What can I do to make sure my friends and family are safe?

Share this information with them so that they are also aware of the potential risks.

Further guidance

More information can be found on the government website about the safe use of emollient creams (Opens in a new window).

 


Information for health and care professionals

We know that emollient skin products are safe to use but they can soak into clothing, dressings and bedding leaving a flammable residue. If exposed to a naked flame or a heat source, such as a cigarette, lighter, gas cooker, heater or fire, these dried fabrics can catch fire. The emollient residue will help the fire develop and spread rapidly which could result in serious injury or death.

What can you do to help?

In a community setting

  • Consider the smoking status of your patients before commencing treatment
  • Patients and clients should be given information that includes advice about the potential fire risks of smoking (or being near to people who are smoking), or exposure to any open flame or other potential cause of ignition during treatment
  • This information should be given on the first occasion that such treatment is prescribed or applied by a healthcare professional and a record kept confirming that the advice has been given. Regular checks should be made to ensure the advice has been given and understood
  • Patients and their families should be provided with safety advice about regularly changing clothing or bedding saturated with emollient products (preferably on a daily basis), as the emollient soaks into the fabrics and can potentially be a fire hazard.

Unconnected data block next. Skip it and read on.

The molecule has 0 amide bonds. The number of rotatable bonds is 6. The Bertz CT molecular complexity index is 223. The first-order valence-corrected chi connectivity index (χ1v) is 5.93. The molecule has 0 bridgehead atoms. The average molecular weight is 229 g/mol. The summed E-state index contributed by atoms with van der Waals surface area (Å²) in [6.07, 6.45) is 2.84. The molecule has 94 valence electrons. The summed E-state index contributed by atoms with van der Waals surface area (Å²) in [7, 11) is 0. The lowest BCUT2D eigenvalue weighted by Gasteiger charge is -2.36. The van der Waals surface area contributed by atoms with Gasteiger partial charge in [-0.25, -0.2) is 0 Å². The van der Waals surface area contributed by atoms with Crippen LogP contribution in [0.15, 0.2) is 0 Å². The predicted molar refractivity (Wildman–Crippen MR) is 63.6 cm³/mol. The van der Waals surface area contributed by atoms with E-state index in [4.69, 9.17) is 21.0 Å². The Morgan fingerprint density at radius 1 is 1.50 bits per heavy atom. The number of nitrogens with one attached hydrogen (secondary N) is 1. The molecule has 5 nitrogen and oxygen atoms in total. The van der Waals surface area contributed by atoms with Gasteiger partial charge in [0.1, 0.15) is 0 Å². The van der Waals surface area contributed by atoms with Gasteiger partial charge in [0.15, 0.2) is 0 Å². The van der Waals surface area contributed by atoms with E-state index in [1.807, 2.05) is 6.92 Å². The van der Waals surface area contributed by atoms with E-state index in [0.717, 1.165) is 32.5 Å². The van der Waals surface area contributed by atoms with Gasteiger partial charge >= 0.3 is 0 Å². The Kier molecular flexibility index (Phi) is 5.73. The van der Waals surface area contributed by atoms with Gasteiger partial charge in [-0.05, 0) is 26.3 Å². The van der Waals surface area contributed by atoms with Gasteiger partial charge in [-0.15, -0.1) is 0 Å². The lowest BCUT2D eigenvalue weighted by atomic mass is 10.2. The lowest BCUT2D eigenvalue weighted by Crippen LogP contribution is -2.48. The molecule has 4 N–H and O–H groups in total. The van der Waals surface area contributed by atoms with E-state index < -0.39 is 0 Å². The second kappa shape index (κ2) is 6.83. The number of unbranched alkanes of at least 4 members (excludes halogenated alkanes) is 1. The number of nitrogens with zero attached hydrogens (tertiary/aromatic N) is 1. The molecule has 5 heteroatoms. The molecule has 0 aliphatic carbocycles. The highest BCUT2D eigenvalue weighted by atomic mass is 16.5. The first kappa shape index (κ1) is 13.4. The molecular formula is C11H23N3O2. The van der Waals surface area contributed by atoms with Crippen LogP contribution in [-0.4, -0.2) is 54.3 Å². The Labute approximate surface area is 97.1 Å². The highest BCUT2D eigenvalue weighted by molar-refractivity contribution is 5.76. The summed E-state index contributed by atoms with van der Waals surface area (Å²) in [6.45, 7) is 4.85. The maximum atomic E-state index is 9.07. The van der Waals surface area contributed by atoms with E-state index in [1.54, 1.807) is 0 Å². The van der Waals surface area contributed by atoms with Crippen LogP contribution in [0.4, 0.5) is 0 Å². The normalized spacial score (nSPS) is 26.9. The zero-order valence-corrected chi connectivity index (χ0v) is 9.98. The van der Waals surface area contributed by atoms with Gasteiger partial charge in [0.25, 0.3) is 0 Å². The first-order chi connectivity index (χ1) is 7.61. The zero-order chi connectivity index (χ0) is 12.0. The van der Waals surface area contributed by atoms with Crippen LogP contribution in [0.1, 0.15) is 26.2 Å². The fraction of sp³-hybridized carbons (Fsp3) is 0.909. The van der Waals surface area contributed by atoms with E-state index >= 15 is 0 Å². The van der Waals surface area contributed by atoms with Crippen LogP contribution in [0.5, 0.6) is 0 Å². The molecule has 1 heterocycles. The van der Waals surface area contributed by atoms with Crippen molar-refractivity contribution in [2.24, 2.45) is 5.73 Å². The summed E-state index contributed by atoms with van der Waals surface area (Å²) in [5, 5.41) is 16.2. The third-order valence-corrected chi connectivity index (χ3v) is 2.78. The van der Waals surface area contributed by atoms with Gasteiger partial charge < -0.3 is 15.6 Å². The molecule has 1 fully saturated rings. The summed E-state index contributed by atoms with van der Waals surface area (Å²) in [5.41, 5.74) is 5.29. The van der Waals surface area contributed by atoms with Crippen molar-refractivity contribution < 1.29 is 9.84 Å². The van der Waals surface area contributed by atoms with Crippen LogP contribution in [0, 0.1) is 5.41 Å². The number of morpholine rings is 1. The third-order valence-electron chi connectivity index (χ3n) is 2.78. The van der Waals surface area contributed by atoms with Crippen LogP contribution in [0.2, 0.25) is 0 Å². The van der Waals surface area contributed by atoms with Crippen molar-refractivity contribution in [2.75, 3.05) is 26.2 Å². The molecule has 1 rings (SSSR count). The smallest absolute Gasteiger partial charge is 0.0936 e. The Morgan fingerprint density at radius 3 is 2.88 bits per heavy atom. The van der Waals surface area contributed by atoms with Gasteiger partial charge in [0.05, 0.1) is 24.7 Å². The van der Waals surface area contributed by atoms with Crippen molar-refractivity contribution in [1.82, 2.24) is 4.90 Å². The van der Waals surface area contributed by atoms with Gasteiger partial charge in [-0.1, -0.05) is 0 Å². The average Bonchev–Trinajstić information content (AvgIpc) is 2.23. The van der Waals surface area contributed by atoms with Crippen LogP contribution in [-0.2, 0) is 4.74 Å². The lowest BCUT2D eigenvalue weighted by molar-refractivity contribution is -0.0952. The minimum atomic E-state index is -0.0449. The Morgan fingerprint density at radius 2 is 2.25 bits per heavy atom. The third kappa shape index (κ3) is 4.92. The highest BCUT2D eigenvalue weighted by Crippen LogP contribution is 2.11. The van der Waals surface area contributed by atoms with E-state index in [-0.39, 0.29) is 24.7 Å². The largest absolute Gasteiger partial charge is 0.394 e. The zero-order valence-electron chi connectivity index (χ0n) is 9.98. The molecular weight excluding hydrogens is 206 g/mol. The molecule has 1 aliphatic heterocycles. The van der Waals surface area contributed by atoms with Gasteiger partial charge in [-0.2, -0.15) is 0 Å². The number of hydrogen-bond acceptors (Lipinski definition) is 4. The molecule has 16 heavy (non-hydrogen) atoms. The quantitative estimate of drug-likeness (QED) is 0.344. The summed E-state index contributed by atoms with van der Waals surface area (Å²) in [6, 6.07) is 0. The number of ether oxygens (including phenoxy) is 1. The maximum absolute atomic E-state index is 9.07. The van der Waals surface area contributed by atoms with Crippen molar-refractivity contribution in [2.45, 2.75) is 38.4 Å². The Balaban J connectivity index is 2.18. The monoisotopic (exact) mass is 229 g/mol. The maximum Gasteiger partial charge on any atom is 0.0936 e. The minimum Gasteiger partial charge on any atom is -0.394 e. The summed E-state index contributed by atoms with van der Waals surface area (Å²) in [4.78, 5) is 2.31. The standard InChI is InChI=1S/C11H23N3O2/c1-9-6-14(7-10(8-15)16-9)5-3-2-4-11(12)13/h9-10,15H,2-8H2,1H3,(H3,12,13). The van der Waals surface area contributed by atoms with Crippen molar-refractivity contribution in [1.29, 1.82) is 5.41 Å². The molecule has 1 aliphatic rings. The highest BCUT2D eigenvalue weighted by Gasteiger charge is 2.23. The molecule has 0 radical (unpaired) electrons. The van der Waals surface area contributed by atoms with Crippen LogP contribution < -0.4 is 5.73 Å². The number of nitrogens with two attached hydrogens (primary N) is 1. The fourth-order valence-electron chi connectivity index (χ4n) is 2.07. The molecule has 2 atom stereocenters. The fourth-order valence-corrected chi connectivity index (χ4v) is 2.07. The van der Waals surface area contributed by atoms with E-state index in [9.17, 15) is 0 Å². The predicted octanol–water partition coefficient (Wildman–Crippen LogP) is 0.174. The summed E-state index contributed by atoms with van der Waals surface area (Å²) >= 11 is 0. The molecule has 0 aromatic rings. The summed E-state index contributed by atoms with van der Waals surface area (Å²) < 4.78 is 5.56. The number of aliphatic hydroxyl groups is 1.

• Chairs or seating may also have the potential to become contaminated. Please note that regularly washing fabrics will reduce the contamination but will not totally remove it
  • Encourage your patients and clients to share the advice they have been given with their family
  • Review/inform the GP if your patient has a previous history of smoking and is displaying memory issues and/or confusion
  • Share this information with your colleagues and teams
  • Record the advice you have given in your patient/client’s care plan

In a hospital setting

  • Patients should be given information that includes advice about the potential fire risks of smoking (or being near to people who are smoking), or exposure to any open flame or other potential cause of ignition during treatment. In hospital units initiating therapy, this should be given in both verbal and written form